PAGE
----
And…It’s OUT!

While people watched the skies for funnel clouds late last week, few people expected the storm rolling through the mid-Atlantic to produce widespread power outages. Saturday morning, the reality set in for millions in the Washington D.C. area — trees down, homes and vehicles damaged, the threat of week-long power outages and public water systems compromised.

Of course, there are lessons here.

Municipal water filtration systems may not have adequate capability to provide sanitary drinking water for any length of time. You may need a means of purifying drinking water with boiling or filtration methods. Without power, you will need propane or wood-fired boiling capabilities. So, being on a public water system may guarantee you can flush your toilet, but it doesn’t mean you will have water to drink.

Within 24 hours, refrigerated food will begin to spoil, so you do not want to risk food poisoning. Shelf-stable foods, such as fully cooked canned meats, and dried rice and beans, are excellent and inexpensive options to guarantee a week’s worth, month’s worth or 6-month’s worth of nutrition for your family. Also consider peanut butter, jelly and crackers for the kids for a short-term crisis.

Having a generator can provide valuable peace-of-mind, but consider what happened to some people in the Northern Virginia area this past weekend: People were unable to find gas stations with electricity to pump fuel, and so, generators sat unused. Buying a generator is smart, but thinking through how to power the generator is smarter.

You will inevitably know less-prepared people seeking help. We personally regard charity as a responsibility of the better-prepared individual, and that means doubling up on all food and water preps.

So, consider the stories on the news, recognizing this was a relatively small event, affecting a small percentage of the metro DC population. Extrapolate for larger grid-down events, such as hurricanes, EMPs, solar flares, etc. Take note of the microcosms of panicked behavior and how, on a larger scale, that may play out. Then, build your plan for the next crisis. To ensure you’re prepared, throw the main breaker on your house and live for 24 hours. There are bound to be issues that you haven’t considered. The list can become endless, so limit it to the essentials: potable water, shelf-stable food and a way to cook it, and warmth in the winter (shelter).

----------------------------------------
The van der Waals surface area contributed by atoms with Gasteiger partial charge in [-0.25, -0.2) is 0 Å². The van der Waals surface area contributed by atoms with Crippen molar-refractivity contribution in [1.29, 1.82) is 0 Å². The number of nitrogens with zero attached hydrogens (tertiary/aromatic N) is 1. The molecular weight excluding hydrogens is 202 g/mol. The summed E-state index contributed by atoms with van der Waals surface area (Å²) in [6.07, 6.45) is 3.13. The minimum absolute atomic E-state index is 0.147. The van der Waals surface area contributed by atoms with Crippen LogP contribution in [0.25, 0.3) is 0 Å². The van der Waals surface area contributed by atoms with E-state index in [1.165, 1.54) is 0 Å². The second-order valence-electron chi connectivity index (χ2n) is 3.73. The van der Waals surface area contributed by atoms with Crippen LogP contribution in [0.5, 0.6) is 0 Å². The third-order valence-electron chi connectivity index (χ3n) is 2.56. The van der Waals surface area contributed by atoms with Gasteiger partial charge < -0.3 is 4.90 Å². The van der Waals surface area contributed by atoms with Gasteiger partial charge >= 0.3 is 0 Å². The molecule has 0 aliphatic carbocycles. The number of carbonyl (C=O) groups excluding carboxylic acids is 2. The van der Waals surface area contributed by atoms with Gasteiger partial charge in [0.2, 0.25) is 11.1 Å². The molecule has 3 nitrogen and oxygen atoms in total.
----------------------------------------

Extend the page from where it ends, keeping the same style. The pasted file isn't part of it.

Published in: on July 3, 2012 at 9:27 am  Leave a Comment  
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In Our World: The Difference Between “Off-the-Grid” and “Grid-Down”

Off-the-grid…the term denotes the ultimate in self-sufficiency. A choice lifestyle where people live happily by nature-generated power, getting dirty raising food and planning innovative gravity-fed water contraptions. To me, it indicates forethought and peace-of-mind, but still, a choice.

Grid-down. Totally different feel. To me, when I hear, “Grid-down.” I think, “Game on,” and somewhere in the recesses of my brain, instinctual survival skills begin kicking in. It indicates that life, as we knew it seconds before, has now changed.

I recognized that instinctual surge as I read an article this week about solar flares. It quoted a scientist from, who said the Earth has a roughly 12 percent chance of experiencing an enormous mega-flare erupting from the sun in the next decade. This event could potentially cause trillions of dollars’ worth of damage and take up to a decade for areas to recover.

“The potential collateral damage in the U.S. of a [large] solar storm might be between $1 trillion and $2 trillion in the first year alone, with full recovery taking an estimated four to 10 years, according to a 2008 report from the National Research Council. A longer-term outage would likely include, for example, disruption of the transportation, communication, banking, and finance systems, and government services; the breakdown of the distribution of potable water owing to pump failure; and the loss of perishable foods and medications because of lack of refrigeration,” the NRC report said.